LETTER: We must fight for our NHS because it is under threat
Yesterday (Sunday) I visited Queen Elizabeth Hospital King’s Lynn for my daily anti-biotic infusion. I was shocked to find the entrance awash with emergency ambulances.
I knew, from my own experience at Christmas, that in A& E there were doctors and nurses working very hard to save lives and get people well again.
I had been admitted in the early hours of Christmas Eve with sepsis. Thanks to the ambulance crew who spotted it, the doctors in A&E who treated me for sepsis shock and all the doctors, nurses and many other staff who looked after me over the Christmas weekend I survived.
However, when it came to my discharge there was a problem. If my home had been half a mile to the east in Norfolk, I was told I could have had my IV infusion at home by a district nurse but sadly this service is not provided in Cambridgeshire. Nor could an arrangement be made with Wisbech hospital as the infusion was needed seven days a week for six weeks.
If my wife hadn’t been able to drive me every day to the Queen Elizabeth Hospital to have my infusion I would still be an in-patient and occupying a bed I didn’t need.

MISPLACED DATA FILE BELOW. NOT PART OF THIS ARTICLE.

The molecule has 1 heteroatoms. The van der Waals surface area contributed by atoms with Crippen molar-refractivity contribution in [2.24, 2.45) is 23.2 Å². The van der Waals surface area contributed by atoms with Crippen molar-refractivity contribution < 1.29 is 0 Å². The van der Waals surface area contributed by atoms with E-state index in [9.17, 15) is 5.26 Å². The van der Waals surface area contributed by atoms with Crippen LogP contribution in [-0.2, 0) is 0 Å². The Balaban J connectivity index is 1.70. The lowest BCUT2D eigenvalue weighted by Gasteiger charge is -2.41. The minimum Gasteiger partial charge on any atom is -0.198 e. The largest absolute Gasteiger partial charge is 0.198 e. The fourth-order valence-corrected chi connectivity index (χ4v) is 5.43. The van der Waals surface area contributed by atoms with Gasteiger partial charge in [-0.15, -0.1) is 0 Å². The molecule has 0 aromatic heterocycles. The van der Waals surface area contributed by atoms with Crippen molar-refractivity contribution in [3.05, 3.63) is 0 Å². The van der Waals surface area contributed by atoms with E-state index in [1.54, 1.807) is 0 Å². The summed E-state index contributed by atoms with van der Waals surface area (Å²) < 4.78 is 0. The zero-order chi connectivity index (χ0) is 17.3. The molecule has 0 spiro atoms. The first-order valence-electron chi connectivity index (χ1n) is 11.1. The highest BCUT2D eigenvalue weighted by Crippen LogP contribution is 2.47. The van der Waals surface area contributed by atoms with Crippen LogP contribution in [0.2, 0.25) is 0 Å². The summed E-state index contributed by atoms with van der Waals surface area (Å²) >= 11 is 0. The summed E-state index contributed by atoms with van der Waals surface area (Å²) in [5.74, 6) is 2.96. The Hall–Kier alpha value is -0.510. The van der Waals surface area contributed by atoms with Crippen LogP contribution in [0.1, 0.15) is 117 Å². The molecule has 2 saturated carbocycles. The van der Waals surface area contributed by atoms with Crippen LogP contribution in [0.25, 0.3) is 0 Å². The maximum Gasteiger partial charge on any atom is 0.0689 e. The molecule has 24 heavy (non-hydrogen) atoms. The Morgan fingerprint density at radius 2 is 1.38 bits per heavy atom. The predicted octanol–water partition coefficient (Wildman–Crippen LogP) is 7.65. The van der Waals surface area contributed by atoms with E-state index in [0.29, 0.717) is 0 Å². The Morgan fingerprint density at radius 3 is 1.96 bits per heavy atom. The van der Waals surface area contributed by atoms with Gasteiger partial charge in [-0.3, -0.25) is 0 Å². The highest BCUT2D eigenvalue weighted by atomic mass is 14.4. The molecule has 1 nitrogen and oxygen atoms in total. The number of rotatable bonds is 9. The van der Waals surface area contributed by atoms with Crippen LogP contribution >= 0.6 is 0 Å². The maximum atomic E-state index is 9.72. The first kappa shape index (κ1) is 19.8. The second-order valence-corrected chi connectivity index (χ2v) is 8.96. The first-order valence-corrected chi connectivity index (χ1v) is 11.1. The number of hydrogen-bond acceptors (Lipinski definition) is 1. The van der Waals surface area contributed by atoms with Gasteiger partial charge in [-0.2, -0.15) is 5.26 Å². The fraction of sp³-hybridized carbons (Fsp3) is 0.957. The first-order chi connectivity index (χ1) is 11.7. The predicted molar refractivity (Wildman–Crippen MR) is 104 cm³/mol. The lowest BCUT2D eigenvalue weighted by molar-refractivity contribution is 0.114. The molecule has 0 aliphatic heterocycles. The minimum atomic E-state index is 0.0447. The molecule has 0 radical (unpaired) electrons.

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It seems, sadly, the NHS has again become a post code lottery under this government. According to the recent Healthwatch newsletter, Cambridgeshire Commissioning Group lost £8.4million last year due to the unnecessary tendering of the community service.
This amount would have paid for around 30 district nurses for eight years.
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When I reached the ward for my infusion I discovered the hospital was on black alert, all beds were full and the doctors and nurses on the ward were working their socks off.
Despite being so busy the nurses cheerfully got my infusion ready and apologised for keeping me waiting a little.
It was not doctors’ or nurses’ contracts that was the problem, as Jeremy Hunt would like us to believe, but a lack of beds and a high demand for care.
When I hear Mr Hunt on TV I know he is lying to us - 50,000 doctors and thousands of nurses are not wrong when they say our NHS is under threat.
I was just six years old when the NHS was created but I know how valuable it has been to me. It is time people started to realise that if we don’t fight for it we will lose the NHS and perhaps only then will many understand what a gem it has been.